Business Printers: Which One Is For You?
The type of printer you'd pick up at an office supply store like Blackbox Solutions is going to cut it for business use, at least in most cases. Even small offices usually need far more sophisticated machines for efficiency and productivity. Most businesses opt for networked printers that can be shared by multiple users, rather than individual printers for each desk. These machines save resources and tend to last much longer than out-of-the-box varieties. They also offer faster printing speeds, better handling and advanced finishing options. Most are also capable of copying, scanning, emailing and faxing. Networked business printers are available in hundreds of models and in varying types, all with different features and capabilities, which can make the buying process daunting. They can be wired or wireless; laser, LED, inkjet or solid-ink; and monochrome or color. Some are compatible with mobile printing, while others are not. You'll also find wide variations in cost
Types of Business Printers
Laser/LED Laser and LED printers, which are very similar, are by far the most popular in offices. Using a light source, they project an image onto a rotating drum, which then transfers toner to the paper. These are reliable and fast, and they produce high-quality text. The memory and hard-drive capabilities are ideal for networking. Ongoing costs are reasonable because toner is relatively inexpensive compared with other methods of printing. On the downside, laser and LED printers are expensive upfront. They're also not ideal for photo printing.
Inkjet printers are more common for personal use and home offices, although they can be suitable for some small business uses. These work by squirting liquid ink through a pinhead. Inkjet printers are less expensive up front and the photo quality is high, so they are great for brochures, fliers and documents that contain graphics. They can print on many types of media. Although it is possible to find an office-quality inkjet printer with networking capabilities, these are less common. This is primarily due to the high ongoing costs of replacing ink, which is not practical for high-volume printing. These printers are also much slower.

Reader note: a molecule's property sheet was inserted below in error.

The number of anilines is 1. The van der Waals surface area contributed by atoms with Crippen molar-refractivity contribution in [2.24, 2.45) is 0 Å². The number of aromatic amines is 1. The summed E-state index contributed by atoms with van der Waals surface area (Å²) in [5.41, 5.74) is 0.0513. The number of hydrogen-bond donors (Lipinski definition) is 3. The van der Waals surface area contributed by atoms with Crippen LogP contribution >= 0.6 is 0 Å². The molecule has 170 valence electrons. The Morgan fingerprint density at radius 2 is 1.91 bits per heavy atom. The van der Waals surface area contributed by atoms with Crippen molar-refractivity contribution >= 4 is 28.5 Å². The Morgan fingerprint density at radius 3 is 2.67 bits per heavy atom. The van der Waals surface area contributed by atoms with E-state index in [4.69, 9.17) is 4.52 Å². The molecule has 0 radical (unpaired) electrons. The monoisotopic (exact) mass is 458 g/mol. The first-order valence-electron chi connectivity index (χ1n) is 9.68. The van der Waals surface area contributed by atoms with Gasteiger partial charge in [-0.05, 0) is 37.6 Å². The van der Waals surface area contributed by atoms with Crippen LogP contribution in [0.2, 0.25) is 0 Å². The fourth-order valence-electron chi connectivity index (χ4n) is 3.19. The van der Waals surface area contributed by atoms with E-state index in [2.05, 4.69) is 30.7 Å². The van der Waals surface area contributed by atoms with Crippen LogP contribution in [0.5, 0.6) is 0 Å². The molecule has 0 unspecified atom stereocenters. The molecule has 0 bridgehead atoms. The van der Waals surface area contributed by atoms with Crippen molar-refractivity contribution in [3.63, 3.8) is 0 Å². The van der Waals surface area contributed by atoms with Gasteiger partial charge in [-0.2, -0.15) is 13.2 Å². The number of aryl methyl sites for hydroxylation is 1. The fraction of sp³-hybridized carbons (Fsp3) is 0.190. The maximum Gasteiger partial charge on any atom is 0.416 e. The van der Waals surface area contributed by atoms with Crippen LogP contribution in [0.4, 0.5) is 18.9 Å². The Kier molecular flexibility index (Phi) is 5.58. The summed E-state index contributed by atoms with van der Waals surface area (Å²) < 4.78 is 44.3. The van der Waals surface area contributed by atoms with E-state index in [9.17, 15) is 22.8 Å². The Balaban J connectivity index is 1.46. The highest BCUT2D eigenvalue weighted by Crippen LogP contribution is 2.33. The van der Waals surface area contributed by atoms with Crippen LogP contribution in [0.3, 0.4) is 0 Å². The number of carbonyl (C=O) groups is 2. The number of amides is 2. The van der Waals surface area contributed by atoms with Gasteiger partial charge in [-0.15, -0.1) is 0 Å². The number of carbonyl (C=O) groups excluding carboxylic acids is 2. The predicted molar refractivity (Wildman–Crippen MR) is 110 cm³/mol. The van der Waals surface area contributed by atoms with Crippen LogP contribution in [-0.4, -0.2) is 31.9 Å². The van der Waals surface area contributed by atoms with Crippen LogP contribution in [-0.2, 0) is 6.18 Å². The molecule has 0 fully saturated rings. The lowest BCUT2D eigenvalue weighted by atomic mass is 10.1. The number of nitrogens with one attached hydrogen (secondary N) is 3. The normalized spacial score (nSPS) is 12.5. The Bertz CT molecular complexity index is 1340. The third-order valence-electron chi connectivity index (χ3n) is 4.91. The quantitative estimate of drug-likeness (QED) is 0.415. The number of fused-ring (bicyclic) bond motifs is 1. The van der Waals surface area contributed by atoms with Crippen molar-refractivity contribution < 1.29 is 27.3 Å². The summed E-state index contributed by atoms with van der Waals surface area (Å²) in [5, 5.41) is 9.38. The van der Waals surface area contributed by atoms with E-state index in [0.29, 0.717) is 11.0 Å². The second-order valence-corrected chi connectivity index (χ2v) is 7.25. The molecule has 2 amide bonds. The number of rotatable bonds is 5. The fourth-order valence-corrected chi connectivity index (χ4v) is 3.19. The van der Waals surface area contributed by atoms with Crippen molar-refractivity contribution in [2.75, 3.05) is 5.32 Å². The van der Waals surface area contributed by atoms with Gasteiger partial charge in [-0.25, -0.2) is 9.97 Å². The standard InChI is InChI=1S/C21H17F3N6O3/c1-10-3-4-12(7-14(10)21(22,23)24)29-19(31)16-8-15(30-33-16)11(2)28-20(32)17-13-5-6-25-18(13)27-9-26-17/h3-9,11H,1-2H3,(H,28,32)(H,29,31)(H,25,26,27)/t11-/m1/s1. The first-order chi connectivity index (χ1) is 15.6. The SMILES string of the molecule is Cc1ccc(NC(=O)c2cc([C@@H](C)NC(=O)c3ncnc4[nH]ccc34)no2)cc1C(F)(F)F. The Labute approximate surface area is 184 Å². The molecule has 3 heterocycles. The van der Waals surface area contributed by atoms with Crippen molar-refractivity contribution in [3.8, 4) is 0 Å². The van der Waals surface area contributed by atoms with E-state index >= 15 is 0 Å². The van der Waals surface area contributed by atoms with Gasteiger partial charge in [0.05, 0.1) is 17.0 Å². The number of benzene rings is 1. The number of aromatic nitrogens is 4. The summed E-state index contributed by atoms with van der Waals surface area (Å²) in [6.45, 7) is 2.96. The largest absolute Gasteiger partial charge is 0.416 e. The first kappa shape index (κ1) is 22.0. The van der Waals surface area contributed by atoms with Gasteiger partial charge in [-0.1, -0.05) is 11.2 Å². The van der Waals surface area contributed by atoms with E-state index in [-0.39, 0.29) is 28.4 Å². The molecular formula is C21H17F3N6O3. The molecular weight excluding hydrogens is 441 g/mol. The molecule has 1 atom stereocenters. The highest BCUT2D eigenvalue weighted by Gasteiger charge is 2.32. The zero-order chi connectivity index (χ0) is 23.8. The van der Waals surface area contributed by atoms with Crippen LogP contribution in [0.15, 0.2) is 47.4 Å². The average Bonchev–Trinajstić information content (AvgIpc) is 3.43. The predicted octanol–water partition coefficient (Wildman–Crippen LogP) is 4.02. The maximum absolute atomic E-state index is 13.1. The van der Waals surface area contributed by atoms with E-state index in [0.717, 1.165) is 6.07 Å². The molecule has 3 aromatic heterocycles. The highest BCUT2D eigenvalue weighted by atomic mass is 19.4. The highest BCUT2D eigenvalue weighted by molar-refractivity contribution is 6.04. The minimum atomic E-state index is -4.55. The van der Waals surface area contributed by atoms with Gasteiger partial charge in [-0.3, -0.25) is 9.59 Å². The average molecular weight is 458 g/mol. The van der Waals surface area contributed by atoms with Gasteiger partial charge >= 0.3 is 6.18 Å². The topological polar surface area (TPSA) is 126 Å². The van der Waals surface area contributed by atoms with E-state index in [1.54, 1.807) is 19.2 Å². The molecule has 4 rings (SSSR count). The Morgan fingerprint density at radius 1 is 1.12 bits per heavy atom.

Additional Printer Types
Less common printer types include:
• Solid-ink printers, which melt blocks of colored wax onto paper. These tend to be comparable to laser printers in black-and-white print quality, reliability and ongoing costs, but they are superior for color printing. They're also smaller and more compact. However, solid-ink printers are prone to smudging. And because they're less common, there are far fewer models from which to choose.
• Snapshot printers thatonly print images. The photo quality is much higher than with other types of printers. These are more common for home use, but they can also have business applications.
• Dye-sublimation printers, which come very close to photograph quality by using heat-transferred dye. Typically, these printers are reserved for businesses such as graphic design firms, which must have superior image quality. Costs per page are extremely high —often $2 or more.